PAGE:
In 2018, the WM Keck Foundation awarded $ 1 million to an interdisciplinary group of researchers led by McFall-Ngai for a groundbreaking project EUH project that established the Waimea watershed on the north shore of O’ahu, Hawaii as a mesocosm model of the microbiome, that is, a study site small enough to investigate in depth but large enough to reveal the complexities of natural systems. This was the first study of an entire watershed, from ridge to reef, to map its microbial communities and their ecosystem processes.
That same year, McFall-Ngai was shortlisted to receive a MERIT award of over $ 5 million from the National Institutes of Health (NIH). The MERIT or Method to Extend Research In Time Fellowships have been offered since 1986 to “significantly superior” researchers who have demonstrated high levels of competence and productivity in previous research efforts and “who are very likely to continue to function in such a way. exceptional â.
McFall-Ngai and researcher Ned Ruby was principal investigator for a grant of $ 10.4 million awarded in 2019 to an interdisciplinary group of young researchers from the NIH Centers of excellence in biomedical research (COBRE) to support the first center focused on the interface between environmental microbiomes and human health.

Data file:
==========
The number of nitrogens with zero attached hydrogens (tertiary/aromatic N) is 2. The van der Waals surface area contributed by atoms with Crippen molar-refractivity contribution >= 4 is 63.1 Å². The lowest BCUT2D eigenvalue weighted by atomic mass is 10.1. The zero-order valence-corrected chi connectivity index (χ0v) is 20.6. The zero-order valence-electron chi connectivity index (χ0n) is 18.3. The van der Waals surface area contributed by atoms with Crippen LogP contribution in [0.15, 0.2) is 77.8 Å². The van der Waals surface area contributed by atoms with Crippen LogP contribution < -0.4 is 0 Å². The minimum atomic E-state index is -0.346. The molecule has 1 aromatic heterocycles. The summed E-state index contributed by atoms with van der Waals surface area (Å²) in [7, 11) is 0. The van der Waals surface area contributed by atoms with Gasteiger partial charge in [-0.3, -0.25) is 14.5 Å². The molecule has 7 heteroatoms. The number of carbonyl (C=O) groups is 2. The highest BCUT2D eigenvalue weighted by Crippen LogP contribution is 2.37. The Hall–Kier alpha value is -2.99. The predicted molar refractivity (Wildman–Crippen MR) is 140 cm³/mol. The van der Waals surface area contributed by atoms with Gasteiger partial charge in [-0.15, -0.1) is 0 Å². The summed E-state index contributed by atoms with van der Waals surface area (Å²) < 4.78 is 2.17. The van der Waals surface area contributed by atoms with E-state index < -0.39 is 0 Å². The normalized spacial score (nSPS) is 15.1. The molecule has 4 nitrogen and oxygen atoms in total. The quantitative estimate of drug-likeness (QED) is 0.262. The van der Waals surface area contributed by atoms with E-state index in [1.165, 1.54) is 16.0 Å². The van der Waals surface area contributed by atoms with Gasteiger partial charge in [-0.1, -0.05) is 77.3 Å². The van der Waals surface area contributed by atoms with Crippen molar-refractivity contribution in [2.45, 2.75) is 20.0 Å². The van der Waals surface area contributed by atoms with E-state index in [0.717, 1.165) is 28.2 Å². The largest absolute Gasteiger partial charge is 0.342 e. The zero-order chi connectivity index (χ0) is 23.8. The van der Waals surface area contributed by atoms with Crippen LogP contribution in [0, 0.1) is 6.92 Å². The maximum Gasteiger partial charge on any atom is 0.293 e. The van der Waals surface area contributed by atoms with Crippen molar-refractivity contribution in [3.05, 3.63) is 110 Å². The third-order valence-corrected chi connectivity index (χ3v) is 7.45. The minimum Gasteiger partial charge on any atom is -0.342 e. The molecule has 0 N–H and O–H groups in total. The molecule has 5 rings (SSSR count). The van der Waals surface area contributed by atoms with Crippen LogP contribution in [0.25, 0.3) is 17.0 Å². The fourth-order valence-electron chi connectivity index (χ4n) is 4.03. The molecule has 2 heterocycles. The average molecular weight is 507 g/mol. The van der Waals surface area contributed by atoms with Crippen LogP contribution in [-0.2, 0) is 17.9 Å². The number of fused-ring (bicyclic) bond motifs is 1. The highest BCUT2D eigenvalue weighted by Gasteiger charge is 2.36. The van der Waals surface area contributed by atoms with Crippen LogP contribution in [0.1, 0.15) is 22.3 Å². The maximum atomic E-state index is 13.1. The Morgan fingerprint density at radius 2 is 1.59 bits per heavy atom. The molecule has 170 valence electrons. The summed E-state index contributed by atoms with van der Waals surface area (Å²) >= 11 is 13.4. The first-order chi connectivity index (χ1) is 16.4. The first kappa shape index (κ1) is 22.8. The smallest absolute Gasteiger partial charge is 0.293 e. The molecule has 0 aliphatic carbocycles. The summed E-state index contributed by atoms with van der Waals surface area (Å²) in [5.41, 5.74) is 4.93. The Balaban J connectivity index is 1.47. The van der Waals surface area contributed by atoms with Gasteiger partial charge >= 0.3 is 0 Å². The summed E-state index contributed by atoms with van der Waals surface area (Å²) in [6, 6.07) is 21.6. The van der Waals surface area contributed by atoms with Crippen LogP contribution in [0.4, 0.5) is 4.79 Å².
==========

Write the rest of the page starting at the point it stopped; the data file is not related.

Many researchers who are part of the COBRE grant are housed in EUH MÄnoa’s new life sciences building. The objective of the three ânucleiâ – microscopy, insectarium and molecular biology / biochemistry – is to develop the tools to understand the interface between human and environmental health, and the microbial forces at work.
“The COBRE is a gift to EUH. This is an opportunity to create an active center for the study of the dynamic relationship between Earth’s microbiomes and human health, âsaid McFall-Ngai. âThis donation will not only benefit researchers from EUH, but the center is likely to be a Mecca for researchers from across the country and around the world.
EUHthe future of the microbiome
With the departures of McFall-Ngai and Ruby, others EUH scientists will take on the role of principal investigator for the COBRE to agree.
“What I was hoping for with the COBRE the heart is that we could become something like a tropical Smithsonian research institute, but in the central Pacific for people who want to study the interface between the microbial world and other aspects of the environment, âhe said. she declared.
Lassner concluded: âWe will be eternally grateful to Margaret for leading Hawaii at the forefront of environmental microbiome research and we look forward to our future collaborations as she assumes her new role at the Carnegie Institute for Science.
- Related EUH News stories:
- Research in human and environmental health is developing through Hawaii landscape, December 11, 2020
- $ 10.4M Grant to EUH researchers link environmental microbiomes to human health, January 21, 2019
- $ 5 prestigiousM Price for EUH microbiology researcher, July 31, 2018
- Pioneering microbiome research receives $ 1M WM Keck Foundation scholarship, September 17, 2018
- Native squid and its bacteria may help human and environmental health, February 5, 2017